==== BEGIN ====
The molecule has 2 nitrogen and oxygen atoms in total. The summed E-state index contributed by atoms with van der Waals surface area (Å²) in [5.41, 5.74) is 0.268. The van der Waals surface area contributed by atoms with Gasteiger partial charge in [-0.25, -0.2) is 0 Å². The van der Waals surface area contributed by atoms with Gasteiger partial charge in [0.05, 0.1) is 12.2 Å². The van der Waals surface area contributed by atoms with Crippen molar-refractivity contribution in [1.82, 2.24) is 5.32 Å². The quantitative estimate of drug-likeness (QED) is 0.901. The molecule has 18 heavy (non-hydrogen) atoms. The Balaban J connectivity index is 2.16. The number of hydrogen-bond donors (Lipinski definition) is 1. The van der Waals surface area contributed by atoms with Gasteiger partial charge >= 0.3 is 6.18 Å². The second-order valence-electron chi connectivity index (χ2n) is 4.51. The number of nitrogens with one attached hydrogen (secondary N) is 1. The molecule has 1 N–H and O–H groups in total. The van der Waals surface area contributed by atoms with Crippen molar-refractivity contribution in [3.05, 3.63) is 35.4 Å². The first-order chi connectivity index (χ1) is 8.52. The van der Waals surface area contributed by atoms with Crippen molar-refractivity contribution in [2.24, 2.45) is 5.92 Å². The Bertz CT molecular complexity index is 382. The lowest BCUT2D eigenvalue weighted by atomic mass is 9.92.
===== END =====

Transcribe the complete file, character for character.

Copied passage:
The molecule has 2 nitrogen and oxygen atoms in total. The summed E-state index contributed by atoms with van der Waals surface area (Å²) in [5.41, 5.74) is 0.268. The van der Waals surface area contributed by atoms with Gasteiger partial charge in [-0.25, -0.2) is 0 Å². The van der Waals surface area contributed by atoms with Gasteiger partial charge in [0.05, 0.1) is 12.2 Å². The van der Waals surface area contributed by atoms with Crippen molar-refractivity contribution in [1.82, 2.24) is 5.32 Å². The quantitative estimate of drug-likeness (QED) is 0.901. The molecule has 18 heavy (non-hydrogen) atoms. The Balaban J connectivity index is 2.16. The number of hydrogen-bond donors (Lipinski definition) is 1. The van der Waals surface area contributed by atoms with Gasteiger partial charge >= 0.3 is 6.18 Å². The second-order valence-electron chi connectivity index (χ2n) is 4.51. The number of nitrogens with one attached hydrogen (secondary N) is 1. The molecule has 1 N–H and O–H groups in total. The van der Waals surface area contributed by atoms with Crippen molar-refractivity contribution in [3.05, 3.63) is 35.4 Å². The first-order chi connectivity index (χ1) is 8.52. The van der Waals surface area contributed by atoms with Crippen molar-refractivity contribution in [2.24, 2.45) is 5.92 Å². The Bertz CT molecular complexity index is 382. The lowest BCUT2D eigenvalue weighted by atomic mass is 9.92.